Thanks for the update Pete, personally I find it a bit annoying when someone starts a thread and then abandons it when you've been following it. I was all on to buy the Kowa TSN884, but I kept reading all the good reports on the Pentax scopes. So while I still had the Kowa, I ordered a PF80ED just to try it. £539 new.
Since you got the XW14 at a good price you won't be needing the BST 15mm I suggested. However to anyone else reading this post the BST 15mm is an absolute peach on the PF65ED and the PF80ED
 
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PeteQuad

Well-known member
So far I have mainly used my scope for water viewing (either lakes or ocean). In that scenario, I feel the PF80ED is wasted using less magnification. Honestly, it is a great scope, and there is nothing about it I feel is lacking for my needs.
 

DRodrigues

Well-known member
Just thought I would leave an update, since I have been using my scope a bit lately.

A little while back I found an amazing deal on a Pentax XW 14mm (I gave a lowball offer to someone on ebay who took it). However, as I suspected, I don't seem to want less magnification. The view is comfortable, sharp and everything you would expect, but I don't like to give up the extra magnification of the 9mm.

The 9mm Nagler is amazingly sharp, limited only by atmospheric haze. The views are so wide that is is almost hard to see the whole thing - there is no circle - just view everywhere. It is also very small and light compared to the Pentax, making it balance perfectly. The one flaw it has is that the edges of the field are curved (as primarily an astronomical eyepiece, I believe this is purposeful to ensure pinpoints for stars to the edge). This is very distracting when panning, and can even be somewhat sickening at times when searching around for an extended time.

So, I will probably end up with the Pentax 10mm XW, which is probably the best eyepiece for me.

If you are happy with the Nagler 9 (i.e. the reduced eye-relief isn't limiting for you, unlike me...), you should try an Ethos clone of 9mm. Within this focal length I think the Ethos (8 or 10mm) are limited in relation to the clones due to the 1.25/2" adapter - most probably will not reach focus in a PF - if was the 4.7 or 3.7 I would recommend an Ethos, if price was not limiting for you. In this case the 9mm Ethos clones are much less expensive than a XW10, the image quality is similar to the Nagler (even having less pincushion...) and you have 100º. The only minus is increased size. The APM/Lunt version is probably the most comfortable to most observers.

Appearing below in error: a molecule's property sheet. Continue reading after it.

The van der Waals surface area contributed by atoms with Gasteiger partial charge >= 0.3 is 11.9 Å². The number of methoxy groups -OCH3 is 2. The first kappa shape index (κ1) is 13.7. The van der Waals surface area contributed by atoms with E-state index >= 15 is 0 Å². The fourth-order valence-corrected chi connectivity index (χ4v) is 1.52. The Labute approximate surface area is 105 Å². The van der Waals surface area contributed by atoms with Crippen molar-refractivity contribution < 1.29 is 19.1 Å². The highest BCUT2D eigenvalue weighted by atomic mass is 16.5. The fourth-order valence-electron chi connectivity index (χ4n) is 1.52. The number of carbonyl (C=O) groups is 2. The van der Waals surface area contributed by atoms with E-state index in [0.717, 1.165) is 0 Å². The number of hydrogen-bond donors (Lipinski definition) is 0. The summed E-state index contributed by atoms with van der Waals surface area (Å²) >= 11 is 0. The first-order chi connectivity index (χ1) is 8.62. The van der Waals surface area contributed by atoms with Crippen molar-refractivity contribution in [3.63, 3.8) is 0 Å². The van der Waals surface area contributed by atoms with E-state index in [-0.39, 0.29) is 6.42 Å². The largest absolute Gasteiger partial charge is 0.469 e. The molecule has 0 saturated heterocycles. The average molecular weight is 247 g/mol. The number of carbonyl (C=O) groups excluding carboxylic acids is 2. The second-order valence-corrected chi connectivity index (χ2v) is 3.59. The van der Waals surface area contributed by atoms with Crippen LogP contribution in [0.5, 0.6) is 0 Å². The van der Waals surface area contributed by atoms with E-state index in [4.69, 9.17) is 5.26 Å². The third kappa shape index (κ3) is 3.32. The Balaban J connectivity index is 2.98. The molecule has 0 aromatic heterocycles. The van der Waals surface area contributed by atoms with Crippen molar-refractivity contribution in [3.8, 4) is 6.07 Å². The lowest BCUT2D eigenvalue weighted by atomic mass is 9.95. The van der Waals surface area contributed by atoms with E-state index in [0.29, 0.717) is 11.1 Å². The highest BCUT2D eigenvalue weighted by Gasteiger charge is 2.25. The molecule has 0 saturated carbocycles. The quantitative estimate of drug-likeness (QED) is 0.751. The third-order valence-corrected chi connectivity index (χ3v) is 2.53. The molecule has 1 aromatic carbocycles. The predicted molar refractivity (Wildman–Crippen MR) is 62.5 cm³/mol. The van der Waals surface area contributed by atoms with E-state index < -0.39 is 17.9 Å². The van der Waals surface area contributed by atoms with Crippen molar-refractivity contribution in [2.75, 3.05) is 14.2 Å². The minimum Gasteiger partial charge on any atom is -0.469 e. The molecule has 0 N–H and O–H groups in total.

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PeteQuad

Well-known member
I've been thinking about your post David. Spending less money is desirable of course, but I am concerned about making the mistake (again) of not just buying the best fit for me in the first place. I also thought about the eye relief. The truth is, I am used to the Nagler now, but it would be nice to have a more comfortable viewing with some more eye relief.

I appreciate all the suggestions, they definitely make me think.
 

Ries

Well-known member
Anyone been able to compare, with zoom, a Kowa 823 to this Pentax or thoughts about it? I can get both used for about the same price.
 

jring

Well-known member
Hi,

have not compared and only seen a Pentax once and no 823 yet. If you can compare or at least test them, by all means do.

Assuming they are both optically equal, the Pentax is a more rational buy. While the Pentax zoom EPs are not quite as legendary as their XW fixed series, they're ok. But you have the option of buying quite a number of great fixed eyepieces new from Pentax plus huge numbers of 1.25" astro EPs.

On the other hand EPs for the Kowa 820 series are rare finds even used - you can use Kowa small body EPs with a quite expensive ($100) adapter.

But of course, the Kowa has the optical magic sauce, an element made from CaF2 crystal - theoretically being a wee bit better than the best ED glasses and since those elements (or the whole objective) are almost universally made by Canon Optron - usually of quite nice quality.

Joachim
 

Ries

Well-known member
Thanks Joachim

I'm not someone who goes changing eyepieces and don't have the funds to buy more eyepieces easily. I'm more of spending once for something that can do it all and be happy with it.

For me it's almost more cosmetic (Pentax looks more modern) but that isn't all that important but when optics seem to be so identical in quality...

Plus for Pentax is I can test it, Kowa would be an overseas buy.
Minus for Kowa: I read the zoom ep has fold over rubber eye up, not twist up? That true? Seems less comfortable to me.
 

jring

Well-known member
Hi,

yes the original zoom EP for the 823 seems to have a rubber eyecup.

If you can test the Pentax and find it to work well, by all means go for that.

Joachim